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(c) Pocumtuck Valley Memorial Association, Deerfield MA. All rights reserved.
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There is currently no available "Beginner" label. The following is the default level label: The Fugitive Slave Act was passed by congress on September 18, 1850, as part of a compromise allowing California to enter the Union as a free state and ending the slave trade in the District of Columbia and required all citizens to aid in the capture and return of any fugitive slave. The passage and enforcement of this law enraged many people in the North--even those who were not ardent abolitionists. This article is poking fun at the free soilers (abolitionists) who keep changing their minds on who is to blame for the law. Henry Clay and Daniel Webster both supported the compromise that lead to the act. The compromise plan seemed destined to fail until Millard Fillmore became president in July. With the administration behind the plan, the compromise bills passed and were signed by the president to become law. The compromise divided the Whig party and eventually lead to the downfall of the party.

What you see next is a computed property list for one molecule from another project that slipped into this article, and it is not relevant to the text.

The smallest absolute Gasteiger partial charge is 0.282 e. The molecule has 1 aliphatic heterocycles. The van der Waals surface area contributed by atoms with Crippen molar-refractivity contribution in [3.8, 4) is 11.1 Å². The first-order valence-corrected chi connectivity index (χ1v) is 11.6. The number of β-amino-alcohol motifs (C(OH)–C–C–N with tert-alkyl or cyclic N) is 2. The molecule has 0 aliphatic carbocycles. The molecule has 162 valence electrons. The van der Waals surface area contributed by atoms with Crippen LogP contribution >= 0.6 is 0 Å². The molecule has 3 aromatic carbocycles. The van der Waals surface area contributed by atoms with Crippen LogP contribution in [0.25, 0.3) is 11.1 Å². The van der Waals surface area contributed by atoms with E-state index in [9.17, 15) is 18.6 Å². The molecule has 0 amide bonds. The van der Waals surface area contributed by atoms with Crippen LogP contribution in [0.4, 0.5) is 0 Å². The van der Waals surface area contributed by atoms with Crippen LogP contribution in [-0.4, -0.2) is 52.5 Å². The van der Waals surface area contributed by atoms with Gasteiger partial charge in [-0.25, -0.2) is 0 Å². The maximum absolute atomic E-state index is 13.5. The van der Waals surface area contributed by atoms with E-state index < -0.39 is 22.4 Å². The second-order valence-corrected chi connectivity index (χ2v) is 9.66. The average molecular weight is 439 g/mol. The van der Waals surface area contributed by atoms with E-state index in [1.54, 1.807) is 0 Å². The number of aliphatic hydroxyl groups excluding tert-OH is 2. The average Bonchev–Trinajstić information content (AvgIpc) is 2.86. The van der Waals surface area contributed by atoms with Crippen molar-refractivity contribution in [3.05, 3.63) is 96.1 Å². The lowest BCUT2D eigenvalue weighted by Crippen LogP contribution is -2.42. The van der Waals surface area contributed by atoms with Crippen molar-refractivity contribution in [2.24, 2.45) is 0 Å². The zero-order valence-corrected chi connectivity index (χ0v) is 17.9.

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"Several Fathers" article re: Clay, Webster and Fillmore and Fugitive Slave Law in the Gazette and Courier newspaper

publisher   Greenfield Gazette and Courier
date   Mar 31, 1851
location   Greenfield, Massachusetts
height   10.0"
width   2.0"
process/materials   printed paper, ink
accession #   #L09.006


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See Also...

Boston Commonwealth report of speech of Dana in behalf of Davis re: fugitive Shadrich article in Gazette and Courier newspaper

Excerpts from "Reminiscences of Fugitive-Slave Law Days in Boston"

"Proclamation by the President" [Millard Fillmore] article in the Franklin Democrat newspaper

Letter to Aaron Fuller from son Elijah


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